Around the Xieng Khouang plain in Laos, there are thousands of mysterious jars of diverse shapes and sizes. They present both, a great tourist attraction and a scientific enigma: as no one was yet able to explain their existence.
Laos is a not exactly the ultimate tourist hot-spot, yet many adventurers long to visit this charming country. It is a land of heart-stopping beauty and charm, with warm and welcoming people who are still very fond of their traditions. The Vietnam War unfortunately did not spare Laos and there are still many very dangerous areas with a lot of unexploded bombs which make any wilderness trips very difficult.
Archeologists have been for many decades exploring the Xieng Khouang plain, in attempts to finally explain the presence of the thousands of jars scattered around without any apparent reason or logic. This bizarre ‘collection’ dates back some 2000 years and features jars of diverse sizes, from 1 – 3 m high, made of sedimentary rock. Artistically speaking, they are not exceptionally decorated – in fact, only a few have some patters engraved on the surface.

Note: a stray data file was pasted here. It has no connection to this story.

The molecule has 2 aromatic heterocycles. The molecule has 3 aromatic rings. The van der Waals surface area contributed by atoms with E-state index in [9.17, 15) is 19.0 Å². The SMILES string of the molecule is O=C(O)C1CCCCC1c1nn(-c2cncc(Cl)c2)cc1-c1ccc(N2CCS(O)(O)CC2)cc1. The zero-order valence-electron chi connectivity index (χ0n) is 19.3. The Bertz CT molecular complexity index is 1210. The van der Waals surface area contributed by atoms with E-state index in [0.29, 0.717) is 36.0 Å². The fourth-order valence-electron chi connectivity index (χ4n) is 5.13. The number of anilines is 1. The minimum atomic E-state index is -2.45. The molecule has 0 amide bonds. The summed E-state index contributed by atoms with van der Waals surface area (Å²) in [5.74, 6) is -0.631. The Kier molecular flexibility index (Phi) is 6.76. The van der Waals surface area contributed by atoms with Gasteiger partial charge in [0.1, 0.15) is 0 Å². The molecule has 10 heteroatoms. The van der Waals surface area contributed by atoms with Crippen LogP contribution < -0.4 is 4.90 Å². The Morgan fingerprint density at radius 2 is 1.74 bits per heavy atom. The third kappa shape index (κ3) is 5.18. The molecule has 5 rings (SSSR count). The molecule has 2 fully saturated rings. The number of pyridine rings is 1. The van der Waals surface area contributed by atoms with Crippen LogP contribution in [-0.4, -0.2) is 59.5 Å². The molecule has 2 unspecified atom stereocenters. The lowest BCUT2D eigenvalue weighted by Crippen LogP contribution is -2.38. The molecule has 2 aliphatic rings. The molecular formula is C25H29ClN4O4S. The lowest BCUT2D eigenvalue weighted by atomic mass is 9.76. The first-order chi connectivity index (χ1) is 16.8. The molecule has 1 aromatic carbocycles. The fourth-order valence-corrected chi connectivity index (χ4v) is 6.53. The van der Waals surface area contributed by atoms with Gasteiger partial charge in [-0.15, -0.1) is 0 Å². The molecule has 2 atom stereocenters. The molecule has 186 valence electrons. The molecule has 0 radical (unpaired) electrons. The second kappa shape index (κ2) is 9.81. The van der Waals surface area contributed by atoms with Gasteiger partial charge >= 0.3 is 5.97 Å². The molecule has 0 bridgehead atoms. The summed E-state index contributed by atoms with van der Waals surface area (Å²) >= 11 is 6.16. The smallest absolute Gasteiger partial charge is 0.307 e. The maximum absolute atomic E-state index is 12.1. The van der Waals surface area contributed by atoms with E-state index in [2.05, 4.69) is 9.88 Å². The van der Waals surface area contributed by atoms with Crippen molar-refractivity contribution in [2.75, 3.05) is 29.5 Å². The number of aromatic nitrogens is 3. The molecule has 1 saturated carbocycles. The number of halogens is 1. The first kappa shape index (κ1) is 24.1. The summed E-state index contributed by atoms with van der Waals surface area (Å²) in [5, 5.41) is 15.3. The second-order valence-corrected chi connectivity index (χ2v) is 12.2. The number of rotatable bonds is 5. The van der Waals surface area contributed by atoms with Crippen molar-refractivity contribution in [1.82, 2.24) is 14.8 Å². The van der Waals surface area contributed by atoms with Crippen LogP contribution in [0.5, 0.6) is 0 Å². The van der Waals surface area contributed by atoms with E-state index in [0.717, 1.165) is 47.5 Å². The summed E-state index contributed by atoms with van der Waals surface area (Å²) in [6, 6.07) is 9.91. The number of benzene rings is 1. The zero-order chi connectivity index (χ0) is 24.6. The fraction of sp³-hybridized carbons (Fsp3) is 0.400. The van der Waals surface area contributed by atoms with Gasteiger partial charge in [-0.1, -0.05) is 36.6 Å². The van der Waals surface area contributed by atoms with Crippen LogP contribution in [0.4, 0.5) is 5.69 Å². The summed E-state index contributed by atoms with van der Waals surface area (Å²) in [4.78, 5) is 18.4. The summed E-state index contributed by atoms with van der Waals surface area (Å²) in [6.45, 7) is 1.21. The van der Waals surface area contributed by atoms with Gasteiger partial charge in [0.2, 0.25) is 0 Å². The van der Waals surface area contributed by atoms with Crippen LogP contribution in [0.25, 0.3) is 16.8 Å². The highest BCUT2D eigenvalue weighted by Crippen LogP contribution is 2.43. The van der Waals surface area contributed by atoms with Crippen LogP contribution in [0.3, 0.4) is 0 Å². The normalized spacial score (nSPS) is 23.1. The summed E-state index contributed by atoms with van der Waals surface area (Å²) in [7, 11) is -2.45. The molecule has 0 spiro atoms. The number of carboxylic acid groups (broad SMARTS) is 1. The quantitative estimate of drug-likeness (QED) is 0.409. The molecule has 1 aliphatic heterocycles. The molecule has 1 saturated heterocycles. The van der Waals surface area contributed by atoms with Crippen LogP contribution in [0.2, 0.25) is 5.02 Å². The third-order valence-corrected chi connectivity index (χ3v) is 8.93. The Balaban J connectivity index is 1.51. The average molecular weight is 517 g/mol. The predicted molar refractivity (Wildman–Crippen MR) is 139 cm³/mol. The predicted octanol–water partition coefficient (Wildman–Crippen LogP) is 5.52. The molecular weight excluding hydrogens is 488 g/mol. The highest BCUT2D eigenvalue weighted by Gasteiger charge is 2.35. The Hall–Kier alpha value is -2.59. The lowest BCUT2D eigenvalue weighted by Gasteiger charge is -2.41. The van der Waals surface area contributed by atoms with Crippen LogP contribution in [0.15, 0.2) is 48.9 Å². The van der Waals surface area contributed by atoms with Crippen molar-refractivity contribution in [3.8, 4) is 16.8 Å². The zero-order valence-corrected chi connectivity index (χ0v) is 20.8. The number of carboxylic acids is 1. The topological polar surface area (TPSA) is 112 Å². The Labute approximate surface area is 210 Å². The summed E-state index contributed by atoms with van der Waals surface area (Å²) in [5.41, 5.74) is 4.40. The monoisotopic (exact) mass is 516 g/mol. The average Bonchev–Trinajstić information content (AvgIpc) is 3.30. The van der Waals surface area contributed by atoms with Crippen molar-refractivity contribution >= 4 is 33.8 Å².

Approximately 400 sites have been discovered where these unusual jars stand dispersed. However, due to safety constraints, only three are accessible to the public. The largest visitor-friendly one is located near the town of Phonsavan, and features 250 stone jars. Some archeologists believe the jars may have been used to store cremated human remains.
The local legends, however, offer a slightly more exciting twist. According to the local belief, this once was a land of giants. Thousands of years ago, an evil kind Chao Angka was defeated by Khun Jeuam, a kind king who liberated Angka’s oppressed nation and to celebrate, these giant jars were to store his lao-lao (a traditional alcoholic drink).